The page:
In this five-episode equipment series, GUE Instructor Dorota Czerny discusses the differences between a GUE-configured equipment set, consisting of a single tank, backplate, harness, wing, and long hose regulator system, and a jacket-style system that is most common in recreational diving. The comparison covers general components and goes into detail about streamlining, fit, and function; weighting options; managing out-of-gas situations in the two regulator configurations; and offers some advice for GUE-trained recreational divers.
5. A New Look at In-Water Recompression (IWR)
What is your best option if you or a team-mate get bent at a remote diving location, that is more than two hours from a chamber? If you are prepared—that means having the right equipment and know-how—the new consensus among the hyperbaric docs is to treat with In-Water Recompression (IWR).
6. High-Pressure Problems: Pulmonary Edema in Technical Divers
If you don’t know much about immersion pulmonary edema (IPE) have a read! This not-well-understood disorder is on the rise and can not only effect tech divers, but seriously ruin your day if you’re unaware and unprepared to deal with it. DAN. Tekkie Reilly Fogarty has the deets!
7. No-Fault DCI? The Story of My Wife’s PFO After She Kept Getting Bent
What does it mean if you keep getting bent, even when you follow all the rules? Avid tech diver James Fraser recounts his and his wife’s Deana journey of discovery that led them to realize she had a PFO. Does any of this sound familiar? Read on!
8. How Record-Breaking Scuba Dives are Hurting our Sport
The recent death of 41-year-old technical diver, Sebastian Marczewski, aka “Iron Diver,”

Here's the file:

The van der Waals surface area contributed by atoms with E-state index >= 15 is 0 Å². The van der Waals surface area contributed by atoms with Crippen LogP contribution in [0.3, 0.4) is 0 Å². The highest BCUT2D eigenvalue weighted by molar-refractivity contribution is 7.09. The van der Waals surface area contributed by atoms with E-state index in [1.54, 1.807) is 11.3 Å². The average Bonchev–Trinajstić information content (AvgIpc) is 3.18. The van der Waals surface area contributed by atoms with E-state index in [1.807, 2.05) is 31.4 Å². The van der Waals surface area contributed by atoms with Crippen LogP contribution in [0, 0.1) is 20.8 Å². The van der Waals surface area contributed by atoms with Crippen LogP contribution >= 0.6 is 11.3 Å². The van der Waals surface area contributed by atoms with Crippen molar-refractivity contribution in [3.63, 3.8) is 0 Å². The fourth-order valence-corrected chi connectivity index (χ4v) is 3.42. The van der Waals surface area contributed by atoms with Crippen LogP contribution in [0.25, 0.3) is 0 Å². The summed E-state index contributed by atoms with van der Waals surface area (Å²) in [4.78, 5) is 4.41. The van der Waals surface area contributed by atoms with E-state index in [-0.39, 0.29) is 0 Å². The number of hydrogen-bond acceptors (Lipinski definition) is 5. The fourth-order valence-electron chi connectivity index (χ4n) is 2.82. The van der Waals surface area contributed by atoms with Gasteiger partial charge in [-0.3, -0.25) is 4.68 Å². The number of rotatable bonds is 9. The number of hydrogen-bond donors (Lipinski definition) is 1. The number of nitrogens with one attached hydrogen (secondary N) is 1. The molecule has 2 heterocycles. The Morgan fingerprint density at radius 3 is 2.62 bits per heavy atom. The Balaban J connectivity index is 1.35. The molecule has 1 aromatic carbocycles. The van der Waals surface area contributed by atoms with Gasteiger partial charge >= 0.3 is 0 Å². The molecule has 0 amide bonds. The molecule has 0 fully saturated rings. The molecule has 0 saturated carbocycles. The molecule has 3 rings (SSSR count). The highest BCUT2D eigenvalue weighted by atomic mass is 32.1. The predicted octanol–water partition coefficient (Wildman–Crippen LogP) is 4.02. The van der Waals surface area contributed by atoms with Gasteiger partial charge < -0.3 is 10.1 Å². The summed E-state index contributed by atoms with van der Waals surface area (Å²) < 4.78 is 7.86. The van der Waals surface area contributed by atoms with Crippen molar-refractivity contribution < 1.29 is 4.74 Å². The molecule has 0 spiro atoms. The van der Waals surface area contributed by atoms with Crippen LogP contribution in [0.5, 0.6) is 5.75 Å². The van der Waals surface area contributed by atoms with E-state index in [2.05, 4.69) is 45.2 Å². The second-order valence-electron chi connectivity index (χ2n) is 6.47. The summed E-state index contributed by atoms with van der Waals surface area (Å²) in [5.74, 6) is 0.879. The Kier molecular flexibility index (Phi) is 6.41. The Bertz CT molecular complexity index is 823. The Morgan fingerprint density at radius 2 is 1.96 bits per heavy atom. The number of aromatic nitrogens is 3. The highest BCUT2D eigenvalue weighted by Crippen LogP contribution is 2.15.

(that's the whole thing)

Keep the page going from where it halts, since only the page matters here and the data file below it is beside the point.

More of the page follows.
during a failed attempted world record scuba dive to 333 m/1093 ft in Lake Garda, Italy, highlighted the dangers of deep diving record-setting. The tragedy occurred just after GUE instructor Dimitris Fifis had penned an opinion piece for InDepth exploring the nature and motivation of deep diving record-setting. Fifis explained that he wrote the post in order to get a better personal understanding of what motivates divers to set deep diving records. His post was motivated in part by the deaths of two other technical divers attempting deep records. Here are his thoughts and suggestions.
9. Density Discords: Understanding and Applying Gas Density Research
Do you know the density of your breathing gas at your planned working depth? New research conducted by Gavin Anthony and Simon J. Mitchell suggests that you better! A gas density of 6 grams/liter (g/l)—the equivalent of diving nitrox 32 at 110 ft/34 m, or trimix 18/35 at 200 ft/61 m—significantly increased the risk of dangerous CO2 retention, resulting in test subjects experiencing problems at three times the rate of divers using gas even 1 g/l less dense. Divers Alert Network risk mitigation leader Reilly Fogarty explains.
10. Incident Report: Lost in a Cave
How could four experienced divers get lost in a cave? Human nature got in the way. Human factors pundit Gareth Lock analyzes the factors that led to this “Oh S***” moment and how they might apply to your diving; they are much more common than you think.
The Thought Process Behind GUE’s CCR Configuration
GUE is known for taking its own holistic approach to gear configuration. Here GUE board member and Instructor Trainer Richard...
The Joys and Challenges of Teaching Kids To Dive
We all lament the fact that we don’t see more young people getting into diving. British instructor and content creator...
Decompression Series Part Four: Finding Shelter in an Uncertain World
In the final of this four-part series on the history and development of tech decompression protocols, GUE founder and president,...
Understanding Oxygen Toxicity: Part 1 – Looking Back
In this first of a two-part series, Diver Alert Network’s Reilly Fogarty examines the research that has led to our...